The Indiana Chamber of Commerce on Monday released its list of priorities for the upcoming legislative session, and addressing the state’s workforce challenges appears to be paramount. The Indiana General Assembly will convene in January for its biennial budget writing session. The chamber’s 2023 policy agenda includes several efforts to help attract and retain talent.
In an interview with Inside INdiana Business, Indiana Chamber Vice President of Education and Workforce Jason Bearce said the chamber hopes the legislature focuses on talent pool opportunities and challenges as Indiana battles in the national and global economy.
“There are a number of rankings Indiana looks really great in terms of business climate, whether it be, , regulatory environment, tax climate, cost of doing business,” said Bearce. “Where we continue, though, to fall short is in the education and skill level of our workforce.”
LISTEN: Bearce further explains the root cause of Indiana’s workforce woes.
Bearce says educational attainment and workforce skill level are putting Indiana at an increasingly competitive disadvantage. A report issued earlier this year by the Indiana Commission for Higher Education revealed just 53% of Hoosier high school students are pursuing a higher education.
“When companies are looking to relocate or expand other states, they’re increasingly looking at what’s the quality of the talent there? And what’s the credentials that those individuals hold,” said Bearce.
The chamber says Indiana needs to tackle barriers to prosperity and invest in projects that will attract and retain workers. But the state must also do more to grow its own talent base.
The chamber says it’s already working to do that by increased career readiness and removing roadblocks to education attainment. He says the pandemic just exacerbated problems that are deeply rooted.
“Only about 30% of Hoosier students in K-12 pass both sections English and math of the iLearn exam. We’re not going to get their education attainment goals if we can’t even get to that basic foundation of academic skills,” Bearce said.
Another priority issue for the chamber is healthcare. The state routinely ranks poorly in a variety of metrics when it comes to health care access, quality and determinants, such as smoking and obesity.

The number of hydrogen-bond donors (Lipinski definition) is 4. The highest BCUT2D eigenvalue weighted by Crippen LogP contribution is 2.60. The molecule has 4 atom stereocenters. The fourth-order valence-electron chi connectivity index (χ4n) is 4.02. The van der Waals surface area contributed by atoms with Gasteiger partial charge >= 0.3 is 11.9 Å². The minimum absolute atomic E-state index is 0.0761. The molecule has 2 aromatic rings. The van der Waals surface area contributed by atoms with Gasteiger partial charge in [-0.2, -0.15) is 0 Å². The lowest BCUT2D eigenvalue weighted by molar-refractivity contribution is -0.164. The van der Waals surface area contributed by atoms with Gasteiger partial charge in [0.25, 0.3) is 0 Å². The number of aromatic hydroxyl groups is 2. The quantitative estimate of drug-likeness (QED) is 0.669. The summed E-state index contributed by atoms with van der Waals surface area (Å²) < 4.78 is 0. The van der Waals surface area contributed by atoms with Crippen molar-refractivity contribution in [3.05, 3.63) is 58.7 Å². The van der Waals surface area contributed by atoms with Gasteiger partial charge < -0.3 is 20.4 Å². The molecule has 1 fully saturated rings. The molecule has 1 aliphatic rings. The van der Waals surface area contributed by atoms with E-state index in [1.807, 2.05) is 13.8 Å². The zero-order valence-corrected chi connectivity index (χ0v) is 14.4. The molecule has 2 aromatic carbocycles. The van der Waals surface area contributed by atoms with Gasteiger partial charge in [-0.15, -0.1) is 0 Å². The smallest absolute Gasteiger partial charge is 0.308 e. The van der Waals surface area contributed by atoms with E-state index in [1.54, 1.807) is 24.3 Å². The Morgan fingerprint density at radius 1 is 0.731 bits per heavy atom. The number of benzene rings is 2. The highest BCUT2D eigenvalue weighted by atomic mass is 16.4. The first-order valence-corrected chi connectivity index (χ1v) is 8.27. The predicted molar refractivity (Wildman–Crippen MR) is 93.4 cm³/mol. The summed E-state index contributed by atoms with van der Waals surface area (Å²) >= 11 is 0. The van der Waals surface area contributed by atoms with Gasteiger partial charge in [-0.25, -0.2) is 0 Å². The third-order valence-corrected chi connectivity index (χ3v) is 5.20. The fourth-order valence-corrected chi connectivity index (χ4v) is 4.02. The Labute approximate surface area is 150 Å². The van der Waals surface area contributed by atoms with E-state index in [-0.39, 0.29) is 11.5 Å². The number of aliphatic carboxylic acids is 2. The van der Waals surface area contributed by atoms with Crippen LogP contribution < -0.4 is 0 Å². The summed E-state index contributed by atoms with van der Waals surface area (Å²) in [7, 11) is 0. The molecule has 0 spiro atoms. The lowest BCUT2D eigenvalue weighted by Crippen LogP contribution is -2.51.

The Indiana Chamber is pushing for the legislature to look at state laws and regulations commonly called scope of practice laws that define what services health care professionals may or may not provide.
“In some cases, the current scope of practice laws may restrict access to care by contributing to shortages of clinicians, which in turn may exacerbate market conditions and ultimately contribute to higher health care costs,” said Mike Ripley, Indiana Chamber vice president of health care policy and employment law.
Bearce says the chamber will support an increased appropriation for the Indiana Destination Development Corp., the quasi-state agency that supports both workforce attraction and tourism. Last month. IDDC Chief Executive Officer Elaine Bedel told Inside INdiana Business her $4.5 million budget is a fraction of what neighboring states spend.
She says, for example, Michigan spends $40 million annually in marketing and Illinois spends $90 million to attract visitors. “We are not in an opportunity to even compete with them,” said Bedel.
The Indiana Chamber recognizes that as major obstacle.
“Increasingly, we’re competing not just for companies, but for people. Certainly, other states are not stopping telling their stories. So, it behooves us to be much more aggressive about how we shape our own story,” said Bearce.
The list of Indiana Chamber top legislative priorities and objectives for the upcoming session:
- Support the creation of a state workforce retention/talent matching fund
- Support establishing an infrastructure matching fund
- Support a notably increased appropriation for the Indiana Destination Development Corporation
- Support measures to promote entrepreneurship in Indiana
- Support efforts to enhance early childcare access and quality
- Support targeted financial incentives that promote graduate retention and employer investment in work-based learning, employee training that results in industry-recognized credentials and overcome systemic workforce participation barriers (i.e., childcare, housing and transportation)
- Support strengthening college and career readiness expectations/opportunities for Indiana students
- Support development of a statewide energy plan
- Support expanding the scope of practice for low-level providers that would increase access to care
- Oppose shifting local government tax burdens disproportionately from residential property to other property classes
- Support measures to increase affordable housing in the state
- Support a state and local tax deduction cap workaround to put Indiana on par with surrounding states
- Support consumer data protection
Click here to get details of the chamber’s legislative priority list.